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Heart Association Lowers Sodium Intake Guidelines

By Andrea Sussman, MSW from the Home Instead Senior Care office serving the greater Morris and Passaic county areas.

Question:

My 82-year-old mother’s doctor is constantly harping on her to lower her salt intake. I’m never sure of how much is too much sodium and salt.

Andrea's Answer:

The American Heart Association (AHA) has recently weighed in on this important matter, issuing a call to action for the public, health professionals, the food industry and the government to intensify efforts to reduce the amount of sodium (salt) Americans consume daily to 1,500 milligrams.

This was already the level recommended by most health groups for senior citizens – those most in danger of high blood pressure.

The AHA noted that elevated blood pressure (hypertension) is a major public health problem – approximately 90 percent of all Americans will develop hypertension over their lifetime.

In the advisory, published in Circulation: Journal of the American Heart Association, the association sets out the science behind the American Heart Association’s recommendation for the general population, which is to consume no more than 1,500 milligrams (mg) of sodium a day because of the harmful effects of sodium – elevated blood pressure and increased risk of stroke, heart attacks and kidney disease.

Sodium consumption is currently more than two times higher than the recommended upper limit of 1,500 mg daily, with 77 percent of that consumption coming from packaged, processed and restaurant foods.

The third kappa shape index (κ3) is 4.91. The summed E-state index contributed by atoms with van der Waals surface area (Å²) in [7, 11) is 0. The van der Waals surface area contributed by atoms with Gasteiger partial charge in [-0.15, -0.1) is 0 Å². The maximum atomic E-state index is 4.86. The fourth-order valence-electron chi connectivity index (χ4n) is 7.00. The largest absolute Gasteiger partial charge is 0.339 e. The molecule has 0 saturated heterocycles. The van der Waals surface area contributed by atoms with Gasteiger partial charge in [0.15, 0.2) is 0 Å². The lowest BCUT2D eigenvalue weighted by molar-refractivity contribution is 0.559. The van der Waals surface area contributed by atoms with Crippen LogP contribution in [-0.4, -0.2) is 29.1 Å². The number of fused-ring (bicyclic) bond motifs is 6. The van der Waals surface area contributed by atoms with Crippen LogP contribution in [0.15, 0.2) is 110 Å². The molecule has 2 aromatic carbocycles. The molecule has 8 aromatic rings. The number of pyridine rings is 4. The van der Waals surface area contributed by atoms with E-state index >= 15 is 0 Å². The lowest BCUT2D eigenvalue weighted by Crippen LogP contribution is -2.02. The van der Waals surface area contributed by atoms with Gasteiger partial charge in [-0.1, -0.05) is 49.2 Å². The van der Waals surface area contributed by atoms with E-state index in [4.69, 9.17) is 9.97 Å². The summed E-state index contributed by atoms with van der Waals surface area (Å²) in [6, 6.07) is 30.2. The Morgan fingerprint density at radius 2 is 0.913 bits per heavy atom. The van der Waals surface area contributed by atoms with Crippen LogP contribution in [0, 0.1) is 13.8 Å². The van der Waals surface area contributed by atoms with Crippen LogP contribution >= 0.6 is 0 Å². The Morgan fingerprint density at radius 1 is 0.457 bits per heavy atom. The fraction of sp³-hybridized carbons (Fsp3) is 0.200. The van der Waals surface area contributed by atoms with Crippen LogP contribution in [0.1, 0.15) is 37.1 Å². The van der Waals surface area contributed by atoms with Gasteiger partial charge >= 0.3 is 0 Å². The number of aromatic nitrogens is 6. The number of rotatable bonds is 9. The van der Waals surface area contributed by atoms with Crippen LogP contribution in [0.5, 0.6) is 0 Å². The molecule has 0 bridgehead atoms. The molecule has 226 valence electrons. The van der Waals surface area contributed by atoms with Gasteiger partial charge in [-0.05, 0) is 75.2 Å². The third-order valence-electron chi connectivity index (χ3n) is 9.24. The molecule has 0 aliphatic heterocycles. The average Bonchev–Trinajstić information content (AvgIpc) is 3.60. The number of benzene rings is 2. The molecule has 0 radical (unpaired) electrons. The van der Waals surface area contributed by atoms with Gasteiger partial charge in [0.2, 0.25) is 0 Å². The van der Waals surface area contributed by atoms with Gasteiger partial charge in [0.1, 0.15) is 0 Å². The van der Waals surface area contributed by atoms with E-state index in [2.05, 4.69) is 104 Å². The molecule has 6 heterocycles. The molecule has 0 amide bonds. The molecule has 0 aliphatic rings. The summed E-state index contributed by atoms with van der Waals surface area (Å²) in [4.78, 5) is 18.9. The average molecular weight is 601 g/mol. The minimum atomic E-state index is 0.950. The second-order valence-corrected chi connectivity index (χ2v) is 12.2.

“Even a modest decline in intake – say 400 mg per day – would produce benefits that are substantial and warrant implementation,” say the advisory authors.

According to the advisory:

  • As sodium intake rises, so does blood pressure and the risk of negative health outcomes.
  • Independent of its effects on blood pressure, excess sodium intake adversely affects the heart, kidneys and blood vessels.
  • The potential public health benefits of sodium reduction are enormous and extend to all Americans.
  • Scientific evidence on the adverse effects of excess sodium is strong and compelling.


It’s important to check the sodium level in packaging, particularly of processed foods, to ensure that you are staying within the recommended daily allowance. Consult with your doctor or a nutritionist if your mother has questions.

Perhaps your mom could benefit from help at home? A CAREGiverSM could assist her with meal planning and preparations, along with errands and shopping. Why not call to find out how today.


For more information about Home Instead Senior Care, contact Andrea Sussman, MSW at 973-970-9250 or visit www.homeinstead.com/322. For more about the study, go to http://www.newsroom.heart.org/index.php?s=43&item=1237.

http://pewinternet.org/Reports/2010/Older-Adults-and-Social-Media.aspx


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